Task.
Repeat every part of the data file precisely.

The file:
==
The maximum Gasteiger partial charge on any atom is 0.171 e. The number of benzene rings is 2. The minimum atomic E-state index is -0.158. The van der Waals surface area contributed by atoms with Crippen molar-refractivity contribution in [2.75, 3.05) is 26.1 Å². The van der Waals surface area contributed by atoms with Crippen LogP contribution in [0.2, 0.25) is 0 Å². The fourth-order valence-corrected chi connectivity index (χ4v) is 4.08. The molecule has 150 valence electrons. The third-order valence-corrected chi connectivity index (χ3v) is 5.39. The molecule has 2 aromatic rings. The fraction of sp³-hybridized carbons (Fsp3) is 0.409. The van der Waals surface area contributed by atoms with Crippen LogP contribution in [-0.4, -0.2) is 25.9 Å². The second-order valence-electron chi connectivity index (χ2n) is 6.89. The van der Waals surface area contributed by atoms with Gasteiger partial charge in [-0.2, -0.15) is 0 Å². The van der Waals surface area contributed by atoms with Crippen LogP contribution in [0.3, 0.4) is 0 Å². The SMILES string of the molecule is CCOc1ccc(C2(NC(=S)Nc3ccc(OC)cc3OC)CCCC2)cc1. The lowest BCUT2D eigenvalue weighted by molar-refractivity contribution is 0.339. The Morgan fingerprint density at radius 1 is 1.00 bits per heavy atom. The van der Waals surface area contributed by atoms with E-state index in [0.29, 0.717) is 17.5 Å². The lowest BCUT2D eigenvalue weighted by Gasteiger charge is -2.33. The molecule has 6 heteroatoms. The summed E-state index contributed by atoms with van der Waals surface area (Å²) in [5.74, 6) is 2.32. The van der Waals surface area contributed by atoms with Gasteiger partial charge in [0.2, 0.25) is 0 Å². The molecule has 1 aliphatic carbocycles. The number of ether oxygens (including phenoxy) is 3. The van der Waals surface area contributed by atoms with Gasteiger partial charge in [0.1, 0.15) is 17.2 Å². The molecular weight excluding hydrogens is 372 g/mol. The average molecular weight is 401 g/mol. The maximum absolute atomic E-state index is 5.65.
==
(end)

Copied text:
The maximum Gasteiger partial charge on any atom is 0.171 e. The number of benzene rings is 2. The minimum atomic E-state index is -0.158. The van der Waals surface area contributed by atoms with Crippen molar-refractivity contribution in [2.75, 3.05) is 26.1 Å². The van der Waals surface area contributed by atoms with Crippen LogP contribution in [0.2, 0.25) is 0 Å². The fourth-order valence-corrected chi connectivity index (χ4v) is 4.08. The molecule has 150 valence electrons. The third-order valence-corrected chi connectivity index (χ3v) is 5.39. The molecule has 2 aromatic rings. The fraction of sp³-hybridized carbons (Fsp3) is 0.409. The van der Waals surface area contributed by atoms with Crippen LogP contribution in [-0.4, -0.2) is 25.9 Å². The second-order valence-electron chi connectivity index (χ2n) is 6.89. The van der Waals surface area contributed by atoms with Gasteiger partial charge in [-0.2, -0.15) is 0 Å². The van der Waals surface area contributed by atoms with Crippen LogP contribution in [0.3, 0.4) is 0 Å². The SMILES string of the molecule is CCOc1ccc(C2(NC(=S)Nc3ccc(OC)cc3OC)CCCC2)cc1. The lowest BCUT2D eigenvalue weighted by molar-refractivity contribution is 0.339. The Morgan fingerprint density at radius 1 is 1.00 bits per heavy atom. The van der Waals surface area contributed by atoms with E-state index in [0.29, 0.717) is 17.5 Å². The lowest BCUT2D eigenvalue weighted by Gasteiger charge is -2.33. The molecule has 6 heteroatoms. The summed E-state index contributed by atoms with van der Waals surface area (Å²) in [5.74, 6) is 2.32. The van der Waals surface area contributed by atoms with Gasteiger partial charge in [0.2, 0.25) is 0 Å². The molecule has 1 aliphatic carbocycles. The number of ether oxygens (including phenoxy) is 3. The van der Waals surface area contributed by atoms with Gasteiger partial charge in [0.1, 0.15) is 17.2 Å². The molecular weight excluding hydrogens is 372 g/mol. The average molecular weight is 401 g/mol. The maximum absolute atomic E-state index is 5.65.